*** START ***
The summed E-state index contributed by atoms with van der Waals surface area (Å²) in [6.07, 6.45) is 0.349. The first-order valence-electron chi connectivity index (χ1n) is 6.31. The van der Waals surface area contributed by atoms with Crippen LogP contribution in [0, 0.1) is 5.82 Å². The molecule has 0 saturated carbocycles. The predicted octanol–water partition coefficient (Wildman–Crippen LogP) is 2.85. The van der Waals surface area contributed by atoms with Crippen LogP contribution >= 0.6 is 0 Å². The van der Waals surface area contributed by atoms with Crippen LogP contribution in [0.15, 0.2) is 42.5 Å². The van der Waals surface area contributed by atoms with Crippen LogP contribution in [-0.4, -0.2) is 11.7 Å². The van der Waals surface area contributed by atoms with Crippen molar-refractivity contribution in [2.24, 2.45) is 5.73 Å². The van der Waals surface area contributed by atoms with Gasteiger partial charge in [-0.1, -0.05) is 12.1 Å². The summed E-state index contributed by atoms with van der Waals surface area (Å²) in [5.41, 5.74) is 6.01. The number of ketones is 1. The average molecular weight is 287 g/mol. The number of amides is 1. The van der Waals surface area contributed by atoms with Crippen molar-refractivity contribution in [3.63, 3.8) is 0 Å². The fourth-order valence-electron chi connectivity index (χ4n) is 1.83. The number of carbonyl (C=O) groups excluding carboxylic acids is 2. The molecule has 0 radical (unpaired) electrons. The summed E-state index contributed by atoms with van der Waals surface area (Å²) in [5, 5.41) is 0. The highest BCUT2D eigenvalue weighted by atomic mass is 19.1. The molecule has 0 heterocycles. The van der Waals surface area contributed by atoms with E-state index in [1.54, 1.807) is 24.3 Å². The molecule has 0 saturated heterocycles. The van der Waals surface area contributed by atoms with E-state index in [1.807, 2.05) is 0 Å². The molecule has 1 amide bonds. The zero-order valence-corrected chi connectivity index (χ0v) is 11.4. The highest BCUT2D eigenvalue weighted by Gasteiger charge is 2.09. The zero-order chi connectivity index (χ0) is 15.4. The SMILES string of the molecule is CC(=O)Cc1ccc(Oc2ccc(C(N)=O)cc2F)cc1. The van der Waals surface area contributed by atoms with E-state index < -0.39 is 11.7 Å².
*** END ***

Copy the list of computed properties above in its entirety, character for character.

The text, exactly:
The summed E-state index contributed by atoms with van der Waals surface area (Å²) in [6.07, 6.45) is 0.349. The first-order valence-electron chi connectivity index (χ1n) is 6.31. The van der Waals surface area contributed by atoms with Crippen LogP contribution in [0, 0.1) is 5.82 Å². The molecule has 0 saturated carbocycles. The predicted octanol–water partition coefficient (Wildman–Crippen LogP) is 2.85. The van der Waals surface area contributed by atoms with Crippen LogP contribution >= 0.6 is 0 Å². The van der Waals surface area contributed by atoms with Crippen LogP contribution in [0.15, 0.2) is 42.5 Å². The van der Waals surface area contributed by atoms with Crippen LogP contribution in [-0.4, -0.2) is 11.7 Å². The van der Waals surface area contributed by atoms with Crippen molar-refractivity contribution in [2.24, 2.45) is 5.73 Å². The van der Waals surface area contributed by atoms with Gasteiger partial charge in [-0.1, -0.05) is 12.1 Å². The summed E-state index contributed by atoms with van der Waals surface area (Å²) in [5.41, 5.74) is 6.01. The number of ketones is 1. The average molecular weight is 287 g/mol. The number of amides is 1. The van der Waals surface area contributed by atoms with Crippen molar-refractivity contribution in [3.63, 3.8) is 0 Å². The fourth-order valence-electron chi connectivity index (χ4n) is 1.83. The number of carbonyl (C=O) groups excluding carboxylic acids is 2. The molecule has 0 radical (unpaired) electrons. The summed E-state index contributed by atoms with van der Waals surface area (Å²) in [5, 5.41) is 0. The highest BCUT2D eigenvalue weighted by atomic mass is 19.1. The molecule has 0 heterocycles. The van der Waals surface area contributed by atoms with E-state index in [1.54, 1.807) is 24.3 Å². The molecule has 0 saturated heterocycles. The van der Waals surface area contributed by atoms with E-state index in [1.807, 2.05) is 0 Å². The molecule has 1 amide bonds. The zero-order valence-corrected chi connectivity index (χ0v) is 11.4. The highest BCUT2D eigenvalue weighted by Gasteiger charge is 2.09. The zero-order chi connectivity index (χ0) is 15.4. The SMILES string of the molecule is CC(=O)Cc1ccc(Oc2ccc(C(N)=O)cc2F)cc1. The van der Waals surface area contributed by atoms with E-state index < -0.39 is 11.7 Å².